Vol. 2, Issue 9
Produced by CE National
Developing leaders, working with…
…God. Yes, God Himself.
Related to leadership, as with church health, we “work out our salvation (our good health) with fear and trembling.”
And then we count on God to “will and to do at His good pleasure,” as promised. And He does. See Philippians 2:12, 13.
This all means we cannot just sit there and wait for church leaders and ministry pioneers to emerge from the woods. We who lead must develop them. Thus we send this month’s video and notes, about things that have helped us and others.
And we give thanks to God, who works in us all by His Spirit.
In addition, we wish you a very joyful Christmas. That is a gift where we did no work at all!
Knute, Jeff, Jim
Download the PDF
Watch the video
(CE National also produces one-day training events called Pastorpedia Live.)
Why do we make it hard?
Because it is hard 🙂
There is no system in which you can take people, plug them into a system and have them come out the other end spiritually mature leaders. It is the hard work of discipleship.
I strongly believe in leadership pathways where you are able to take a person and expose him or her to experiences, training, and relational interactions—but that pathway, no matter how well developed, cannot guarantee the development of a good leader. The only way to develop a good leader is to tie their life to your life:
- Walk them through the nuances of leadership by speaking into their lives on a regular basis.
- Consistently confront them to allow “iron to sharpen iron.”
Leadership development is hard work. More than a science, it is an art form, and it takes persistence and diligence to invest your life in the people around you.
The upside is this: “If you invest in leadership for five years it will pay off for 25.” Leadership development is worth the effort, but the effort is immense nonetheless, and it takes time.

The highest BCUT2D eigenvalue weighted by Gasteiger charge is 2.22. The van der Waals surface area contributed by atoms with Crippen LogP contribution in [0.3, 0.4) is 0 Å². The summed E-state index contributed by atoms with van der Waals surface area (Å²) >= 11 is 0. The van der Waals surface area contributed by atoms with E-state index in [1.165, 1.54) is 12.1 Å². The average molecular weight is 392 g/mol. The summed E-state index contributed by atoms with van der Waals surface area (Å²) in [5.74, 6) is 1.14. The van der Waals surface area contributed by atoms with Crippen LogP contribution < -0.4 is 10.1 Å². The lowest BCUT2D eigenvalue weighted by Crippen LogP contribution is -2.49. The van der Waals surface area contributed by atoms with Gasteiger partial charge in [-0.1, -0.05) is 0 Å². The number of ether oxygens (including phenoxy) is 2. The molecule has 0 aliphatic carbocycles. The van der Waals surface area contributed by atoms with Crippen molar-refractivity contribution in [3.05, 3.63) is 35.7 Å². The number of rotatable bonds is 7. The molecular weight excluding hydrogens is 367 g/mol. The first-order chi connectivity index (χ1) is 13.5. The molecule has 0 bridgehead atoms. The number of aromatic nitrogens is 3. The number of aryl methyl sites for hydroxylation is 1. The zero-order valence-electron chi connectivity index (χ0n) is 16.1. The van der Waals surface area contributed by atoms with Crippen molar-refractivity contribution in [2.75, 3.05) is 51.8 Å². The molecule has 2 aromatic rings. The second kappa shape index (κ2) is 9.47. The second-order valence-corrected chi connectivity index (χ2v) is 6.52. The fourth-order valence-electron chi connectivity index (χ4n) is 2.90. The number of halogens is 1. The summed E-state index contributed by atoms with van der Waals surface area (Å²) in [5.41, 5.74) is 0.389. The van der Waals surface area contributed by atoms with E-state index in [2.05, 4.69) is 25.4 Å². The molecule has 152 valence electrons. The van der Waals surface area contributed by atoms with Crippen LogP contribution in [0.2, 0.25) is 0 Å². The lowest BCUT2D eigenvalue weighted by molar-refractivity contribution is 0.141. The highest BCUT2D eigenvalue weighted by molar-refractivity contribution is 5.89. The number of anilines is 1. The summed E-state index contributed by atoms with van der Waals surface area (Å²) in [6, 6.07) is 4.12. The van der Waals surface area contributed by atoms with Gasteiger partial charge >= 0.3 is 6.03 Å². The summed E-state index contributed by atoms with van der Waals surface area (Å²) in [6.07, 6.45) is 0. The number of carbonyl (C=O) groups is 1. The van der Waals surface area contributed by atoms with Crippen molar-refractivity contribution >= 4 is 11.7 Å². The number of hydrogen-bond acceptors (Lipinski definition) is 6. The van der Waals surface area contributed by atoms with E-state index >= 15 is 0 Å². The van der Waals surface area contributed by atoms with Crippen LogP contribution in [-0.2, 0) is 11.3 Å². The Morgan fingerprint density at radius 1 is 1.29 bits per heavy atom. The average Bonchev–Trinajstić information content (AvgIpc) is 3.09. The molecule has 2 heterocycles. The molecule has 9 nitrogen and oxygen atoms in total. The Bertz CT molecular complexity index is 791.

- We place knowledge over application. We need to get past the idea that only knowledge make better leaders.
- Systems that we use to train leaders often need revamped. Build methods that allow them to get their feet wet, with a mentor helping them.
- We allow less important things to be priorities. Thus it does not get the necessary time and energy.
- We lack the tools to do it right.
- Because it is. We learned very little about it in school, and very few of us had strong leaders who deliberately built skills and desires into our lives. And we do not get much time to travel together like Paul did with Timothy or Titus.
- We use books too much. A lot of them make it complicated.
- Maybe we should just have two subjects to impart: character and church. CE National has discussion guides from Bible verses on these two subjects, by the way.
- We forget it is just TLC—time with men in a group of 4 to 6 others, Love shown and said, and content of the scripture that hits the heart.
- We do not ask ourselves and all staff to lead a group of 4 to 6 others to develop in character strength and church leadership.
How do we develop board members and strong ministry leaders?
The way that we have done this is by gradually introducing different levels of responsibility to people. We look for opportunities to invite a new leader to participate with our trusted leaders, on a low impact project. This gives us an opportunity to gauge their thinking and to measure their F.A.T.E.R. (faithfulness, availability, teach-ability, enthusiasm, and their responsiveness). If they perform well, we will continue to entrust them with more and more.